Folsom Monitors Freedom's Future: As President of the International Republican Institute, George A. Folsom Is Optimistic about the Prospects of Democracy in Cambodia, Iran and Even the West Bank. (Picture Profile)

By Nichols, Hans S. | Insight on the News, March 18, 2003 | Go to article overview

Folsom Monitors Freedom's Future: As President of the International Republican Institute, George A. Folsom Is Optimistic about the Prospects of Democracy in Cambodia, Iran and Even the West Bank. (Picture Profile)


Nichols, Hans S., Insight on the News


The International Republican Institute (IRI) plants the seeds of democracy worldwide, then monitors their growth and celebrates their success. Founded in 1983, it is a nonprofit, nonpartisan advocacy group based in Washington that operates in approximately 60 countries, including some widely regarded as the world 's most oppressive and authoritarian regimes.

IRI President George A. Folsom is decidedly enthusiastic about the future of democracy. "We are still very much a `do tank,'not a 'think tank,' "Folsom tells INSIGHT. The institute has program managers stationed across the globe, keeping IRIS headquarters apprised of democracy S ups and downs. Folsom believes he has good reason for optimism. In the era that has followed the Cold War, he claims, "Business is good for democracy,' the world climate is right for democracy."

This reporter saw Folsom and his team in action in Macedonia in the fall of 2002, where IRI observed a successful multiparty election in a Balkan country that had been on the brink of civil war one year earlier INSIGHT recently caught up with Folsom at IRIS Washington headquarters.

INSIGHT: Where are you most optimistic about the chances for democracy today?

GEORGE A. FOLSOM: Cambodia. They have parliamentary elections next July, and we will field a large election-observation mission, as in Macedonia. The

Cambodians have shown the willingness to develop a deep democracy that one day will reach international standards. One of the reasons I am so optimistic is that we have been working with some truly courageous people on the ground there--truly courageous.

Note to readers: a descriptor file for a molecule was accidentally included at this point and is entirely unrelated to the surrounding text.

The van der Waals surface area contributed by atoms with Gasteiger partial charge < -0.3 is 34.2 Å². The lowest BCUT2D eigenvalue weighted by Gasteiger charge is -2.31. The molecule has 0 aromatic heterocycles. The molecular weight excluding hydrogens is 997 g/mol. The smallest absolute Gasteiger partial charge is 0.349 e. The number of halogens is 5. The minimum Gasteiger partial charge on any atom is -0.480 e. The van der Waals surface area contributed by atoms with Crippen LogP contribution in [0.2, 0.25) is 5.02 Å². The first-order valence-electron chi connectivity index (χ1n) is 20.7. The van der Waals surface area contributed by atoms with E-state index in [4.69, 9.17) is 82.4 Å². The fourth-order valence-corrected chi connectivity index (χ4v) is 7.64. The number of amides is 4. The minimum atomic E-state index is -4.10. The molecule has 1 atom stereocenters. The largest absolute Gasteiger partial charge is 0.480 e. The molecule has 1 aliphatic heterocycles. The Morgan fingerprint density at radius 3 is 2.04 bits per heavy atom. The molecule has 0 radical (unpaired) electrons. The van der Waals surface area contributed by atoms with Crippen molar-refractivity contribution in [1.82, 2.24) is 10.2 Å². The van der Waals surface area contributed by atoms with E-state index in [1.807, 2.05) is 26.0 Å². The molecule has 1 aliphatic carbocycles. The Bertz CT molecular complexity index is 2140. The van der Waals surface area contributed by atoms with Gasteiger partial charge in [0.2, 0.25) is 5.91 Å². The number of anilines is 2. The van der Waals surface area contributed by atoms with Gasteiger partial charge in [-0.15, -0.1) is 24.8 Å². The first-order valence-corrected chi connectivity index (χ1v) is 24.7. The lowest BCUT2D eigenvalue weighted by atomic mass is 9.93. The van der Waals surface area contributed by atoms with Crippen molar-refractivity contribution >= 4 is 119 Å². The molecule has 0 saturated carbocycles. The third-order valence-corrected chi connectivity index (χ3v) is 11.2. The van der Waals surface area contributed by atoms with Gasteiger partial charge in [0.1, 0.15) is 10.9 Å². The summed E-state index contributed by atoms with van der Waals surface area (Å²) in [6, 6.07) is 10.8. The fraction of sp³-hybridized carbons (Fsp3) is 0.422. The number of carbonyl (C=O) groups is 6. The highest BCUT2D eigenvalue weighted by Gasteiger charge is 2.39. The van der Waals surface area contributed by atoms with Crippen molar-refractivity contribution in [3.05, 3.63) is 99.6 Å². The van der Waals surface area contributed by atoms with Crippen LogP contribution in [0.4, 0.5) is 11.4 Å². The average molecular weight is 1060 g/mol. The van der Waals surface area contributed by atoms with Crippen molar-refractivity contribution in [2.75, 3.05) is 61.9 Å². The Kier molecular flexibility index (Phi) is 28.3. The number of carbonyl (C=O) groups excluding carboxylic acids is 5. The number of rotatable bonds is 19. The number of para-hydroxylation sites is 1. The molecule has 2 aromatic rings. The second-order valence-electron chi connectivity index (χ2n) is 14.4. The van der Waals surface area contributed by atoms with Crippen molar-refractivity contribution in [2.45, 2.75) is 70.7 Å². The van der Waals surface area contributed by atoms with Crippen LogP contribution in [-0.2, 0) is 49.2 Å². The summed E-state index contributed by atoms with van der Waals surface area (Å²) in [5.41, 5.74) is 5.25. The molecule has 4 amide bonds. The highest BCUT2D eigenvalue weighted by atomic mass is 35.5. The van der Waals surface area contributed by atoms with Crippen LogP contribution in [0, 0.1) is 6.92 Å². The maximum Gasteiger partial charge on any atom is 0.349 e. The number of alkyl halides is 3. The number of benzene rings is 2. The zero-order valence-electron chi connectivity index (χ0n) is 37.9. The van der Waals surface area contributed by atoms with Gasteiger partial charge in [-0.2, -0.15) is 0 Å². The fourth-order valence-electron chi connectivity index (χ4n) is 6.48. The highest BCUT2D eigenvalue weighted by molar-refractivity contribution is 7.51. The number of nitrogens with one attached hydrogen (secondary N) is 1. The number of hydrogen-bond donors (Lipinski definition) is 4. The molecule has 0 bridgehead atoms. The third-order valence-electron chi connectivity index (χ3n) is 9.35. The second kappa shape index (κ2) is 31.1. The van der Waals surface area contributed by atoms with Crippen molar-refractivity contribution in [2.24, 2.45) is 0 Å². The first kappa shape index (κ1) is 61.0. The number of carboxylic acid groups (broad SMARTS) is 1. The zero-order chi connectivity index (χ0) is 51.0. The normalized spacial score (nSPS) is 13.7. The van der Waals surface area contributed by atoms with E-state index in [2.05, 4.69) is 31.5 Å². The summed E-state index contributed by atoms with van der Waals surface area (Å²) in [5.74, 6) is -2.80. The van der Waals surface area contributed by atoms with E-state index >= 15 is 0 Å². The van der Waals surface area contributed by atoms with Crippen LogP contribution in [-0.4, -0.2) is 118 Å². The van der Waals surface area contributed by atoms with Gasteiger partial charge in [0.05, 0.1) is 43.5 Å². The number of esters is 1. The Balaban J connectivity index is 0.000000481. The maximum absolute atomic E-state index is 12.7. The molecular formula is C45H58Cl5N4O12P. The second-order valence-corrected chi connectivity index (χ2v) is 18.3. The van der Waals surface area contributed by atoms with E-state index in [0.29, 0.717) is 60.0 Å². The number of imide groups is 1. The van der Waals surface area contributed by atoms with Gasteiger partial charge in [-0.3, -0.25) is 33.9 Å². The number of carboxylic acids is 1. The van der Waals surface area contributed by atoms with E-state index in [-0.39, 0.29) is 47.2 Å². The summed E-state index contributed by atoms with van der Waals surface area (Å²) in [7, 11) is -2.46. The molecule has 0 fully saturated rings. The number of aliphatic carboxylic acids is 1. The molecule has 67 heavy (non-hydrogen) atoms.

Q: In a land where the Khmer Rouge slaughtered an estimated one-third of the country only a generation ago, it must take real courage to fight for democracy.

A: Unfortunately, Cambodia still is a place where assassinations take place with regularity. And it's not just shooting someone in the head with a pistol. What they do is tie a victim's feet and head together behind their back and then hand them over to chop off the head. It's very gruesome.

Yet, in the face of even this kind of intimidation, the Cambodian people have exercised extraordinary courage. For example, we've been working with Kem Sohka, who has just started the Cambodian Center for Human Rights. He is a tree Cambodian patriot, and we're in the business of helping patriots build democracies.

Q: How many countries did you visit in 2002?

A: Let's see: Cambodia, Russia, Ecuador, China, Mongolia, South Korea, Japan, Italy, Macedonia, Turkey, South Africa, Qatar, Ukraine and Thailand. That's 14.

I was just in Russia, met with the chairman of the Foreign Policy Committee at the Duma and came away with the view that when it comes to democracy Russia is a study in contrasts.

As the Russians say, you have many Kremlins "managing" democracy, but at the same time you also have the growth of political parties. What's exciting is that those parties are very interested in relating democracy and free enterprise--tying them together to try to ensure freedom and economic prosperity.

That's something we believe very strongly in as well. You can't be truly free unless you have economic freedom. It's something practical I learned from my father and brother, from their experience running savings and loans: If you have people who own their own homes and finance them, they have a direct, immediate and material interest in local governance and in local schools.

And that's true all across the world.

Q: What's the best way to jump-start democracy in some of these countries, especially those where it has for so long seemed hopeless?

A: I don't believe in one size fits all, either in terms of democracy or economic freedom. Different countries have different histories, customs and traditions. The countries in Latin America, for example, are quite diverse, and you have to tailor your programs accordingly. …

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